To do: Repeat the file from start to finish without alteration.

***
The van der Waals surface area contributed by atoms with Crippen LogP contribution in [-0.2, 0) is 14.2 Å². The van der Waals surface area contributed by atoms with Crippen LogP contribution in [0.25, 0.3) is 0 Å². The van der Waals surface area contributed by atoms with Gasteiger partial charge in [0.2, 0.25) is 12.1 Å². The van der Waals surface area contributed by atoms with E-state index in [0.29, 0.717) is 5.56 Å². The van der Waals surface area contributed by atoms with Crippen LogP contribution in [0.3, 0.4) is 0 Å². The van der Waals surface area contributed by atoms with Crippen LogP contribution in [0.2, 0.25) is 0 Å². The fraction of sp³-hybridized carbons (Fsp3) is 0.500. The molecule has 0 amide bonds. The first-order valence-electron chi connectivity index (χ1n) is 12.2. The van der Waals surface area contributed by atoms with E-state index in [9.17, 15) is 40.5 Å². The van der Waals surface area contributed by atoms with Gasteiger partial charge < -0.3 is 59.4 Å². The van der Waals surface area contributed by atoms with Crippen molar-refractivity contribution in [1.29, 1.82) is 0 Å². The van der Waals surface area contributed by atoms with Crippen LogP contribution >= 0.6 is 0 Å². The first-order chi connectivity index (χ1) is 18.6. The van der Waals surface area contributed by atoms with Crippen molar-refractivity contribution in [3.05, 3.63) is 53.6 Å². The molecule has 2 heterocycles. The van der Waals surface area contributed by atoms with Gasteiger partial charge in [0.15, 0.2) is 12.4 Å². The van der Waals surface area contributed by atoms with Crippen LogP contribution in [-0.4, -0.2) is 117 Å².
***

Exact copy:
The van der Waals surface area contributed by atoms with Crippen LogP contribution in [-0.2, 0) is 14.2 Å². The van der Waals surface area contributed by atoms with Crippen LogP contribution in [0.25, 0.3) is 0 Å². The van der Waals surface area contributed by atoms with Gasteiger partial charge in [0.2, 0.25) is 12.1 Å². The van der Waals surface area contributed by atoms with E-state index in [0.29, 0.717) is 5.56 Å². The van der Waals surface area contributed by atoms with Crippen LogP contribution in [0.3, 0.4) is 0 Å². The van der Waals surface area contributed by atoms with Crippen LogP contribution in [0.2, 0.25) is 0 Å². The fraction of sp³-hybridized carbons (Fsp3) is 0.500. The molecule has 0 amide bonds. The first-order valence-electron chi connectivity index (χ1n) is 12.2. The van der Waals surface area contributed by atoms with E-state index in [9.17, 15) is 40.5 Å². The van der Waals surface area contributed by atoms with Gasteiger partial charge < -0.3 is 59.4 Å². The van der Waals surface area contributed by atoms with Crippen molar-refractivity contribution in [1.29, 1.82) is 0 Å². The van der Waals surface area contributed by atoms with Crippen LogP contribution >= 0.6 is 0 Å². The first-order chi connectivity index (χ1) is 18.6. The van der Waals surface area contributed by atoms with Crippen molar-refractivity contribution in [3.05, 3.63) is 53.6 Å². The molecule has 2 heterocycles. The van der Waals surface area contributed by atoms with Gasteiger partial charge in [0.15, 0.2) is 12.4 Å². The van der Waals surface area contributed by atoms with Crippen LogP contribution in [-0.4, -0.2) is 117 Å².